GM expands China design studio to focus on EVs, smart cars

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The new GM logo is seen on the facade of the General Motors headquarters in Detroit, Michigan, U.S., March 16, 2021. Picture taken March 16, 2021. REUTERS/Rebecca Cook

July 5, 2021

By Norihiko Shirouzu

SHANGHAI (Reuters) – General Motors Co said on Monday it expanded its design studio in China, which will focus only on developing electric and connected cars and no longer design petrol vehicles.

The move comes as the largest U.S. automaker prepares to cut out petrol and diesel vehicles from its fleet by 2035 and underscores its efforts to gain a bigger foothold in China, the world’s largest electric car market.

It also plays into GM’s ambitions of adding a recurring revenue stream from software and services long after the initial product is sold, a la Apple Inc, by selling EV battery charging and swapping services for example.

GM has said it wants to exceed annual sales of 1 million electric vehicles (EV) in the United States and China by 2025. Last month, the company said it would boost spending on electric and autonomous vehicles, shelling out $35 billion through 2025, up 75% from March 2020 before the COVID-19 pandemic choked the industry.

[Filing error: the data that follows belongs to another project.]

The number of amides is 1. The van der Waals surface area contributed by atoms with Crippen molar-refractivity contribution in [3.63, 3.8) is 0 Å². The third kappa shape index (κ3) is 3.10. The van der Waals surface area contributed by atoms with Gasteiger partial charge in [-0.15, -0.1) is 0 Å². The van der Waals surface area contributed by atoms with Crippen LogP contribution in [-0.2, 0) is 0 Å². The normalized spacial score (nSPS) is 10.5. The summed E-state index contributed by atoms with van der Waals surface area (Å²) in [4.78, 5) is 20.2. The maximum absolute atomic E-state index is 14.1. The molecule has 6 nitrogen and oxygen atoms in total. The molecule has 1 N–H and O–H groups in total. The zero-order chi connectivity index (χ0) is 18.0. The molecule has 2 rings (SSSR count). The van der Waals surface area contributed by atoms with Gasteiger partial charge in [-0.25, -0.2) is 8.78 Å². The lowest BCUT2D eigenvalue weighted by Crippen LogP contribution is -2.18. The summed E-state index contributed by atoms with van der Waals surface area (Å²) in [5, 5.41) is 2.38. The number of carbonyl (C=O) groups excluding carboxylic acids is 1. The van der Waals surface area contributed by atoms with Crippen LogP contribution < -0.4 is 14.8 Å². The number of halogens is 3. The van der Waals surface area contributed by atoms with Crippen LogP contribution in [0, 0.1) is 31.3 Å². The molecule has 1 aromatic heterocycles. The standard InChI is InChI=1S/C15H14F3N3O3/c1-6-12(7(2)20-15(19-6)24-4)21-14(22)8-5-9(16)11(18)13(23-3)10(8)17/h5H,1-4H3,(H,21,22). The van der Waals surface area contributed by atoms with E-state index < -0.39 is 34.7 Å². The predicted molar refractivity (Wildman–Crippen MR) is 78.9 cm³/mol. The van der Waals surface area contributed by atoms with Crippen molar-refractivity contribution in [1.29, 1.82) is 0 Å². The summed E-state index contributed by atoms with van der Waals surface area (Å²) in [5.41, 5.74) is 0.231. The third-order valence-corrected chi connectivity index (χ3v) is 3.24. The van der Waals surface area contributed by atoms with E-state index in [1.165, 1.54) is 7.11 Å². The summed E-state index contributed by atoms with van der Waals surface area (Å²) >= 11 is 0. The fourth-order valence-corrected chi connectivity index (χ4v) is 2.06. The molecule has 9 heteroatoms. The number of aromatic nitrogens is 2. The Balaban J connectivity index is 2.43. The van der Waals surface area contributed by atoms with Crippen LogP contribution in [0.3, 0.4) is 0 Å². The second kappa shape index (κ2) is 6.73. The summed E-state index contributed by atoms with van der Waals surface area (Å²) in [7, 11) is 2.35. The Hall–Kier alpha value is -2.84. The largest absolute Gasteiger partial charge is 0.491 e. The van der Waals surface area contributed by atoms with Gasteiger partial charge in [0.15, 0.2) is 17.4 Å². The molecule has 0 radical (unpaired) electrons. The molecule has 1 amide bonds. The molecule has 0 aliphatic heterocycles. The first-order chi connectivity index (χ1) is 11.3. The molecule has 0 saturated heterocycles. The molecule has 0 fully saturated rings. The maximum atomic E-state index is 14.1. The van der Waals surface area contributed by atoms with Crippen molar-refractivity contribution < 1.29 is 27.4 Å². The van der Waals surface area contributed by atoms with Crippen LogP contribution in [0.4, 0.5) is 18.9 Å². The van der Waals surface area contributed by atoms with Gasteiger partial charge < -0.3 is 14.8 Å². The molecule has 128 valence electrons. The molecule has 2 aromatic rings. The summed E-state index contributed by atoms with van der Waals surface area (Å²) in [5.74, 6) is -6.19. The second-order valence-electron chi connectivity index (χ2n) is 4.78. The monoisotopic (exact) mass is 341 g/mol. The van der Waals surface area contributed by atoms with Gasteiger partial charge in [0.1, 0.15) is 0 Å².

With new facilities and the studio’s growing team of employees, “we have the right organizations and people to bring the most desirable products to China’s consumers,” Julian Blissett, executive vice president and president of GM China said in a statement.

The new advanced design studio – one of three around the world that designs future generation GM vehicles – was built by redesigning the existing studio on the same campus as GM’s China tech centre in Shanghai.

GM said it nearly doubled the studio to 5,000 square metres, and is hiring to expand the design team. The company did not say how many employees will be added.

A person close to the automaker said the team currently has fewer than 40 designers, digital and physical modelers, virtual reality experts, and support personnel.

GM, which sells cars in China through its two joint ventures with state-owned SAIC Motor Corp, sold 170,000 all-electric vehicles in China last year, up from 50,000 in 2019.

(Reporting By Norihiko Shirouzu; Editing by Sayantani Ghosh and Sherry Jacob-Phillips)





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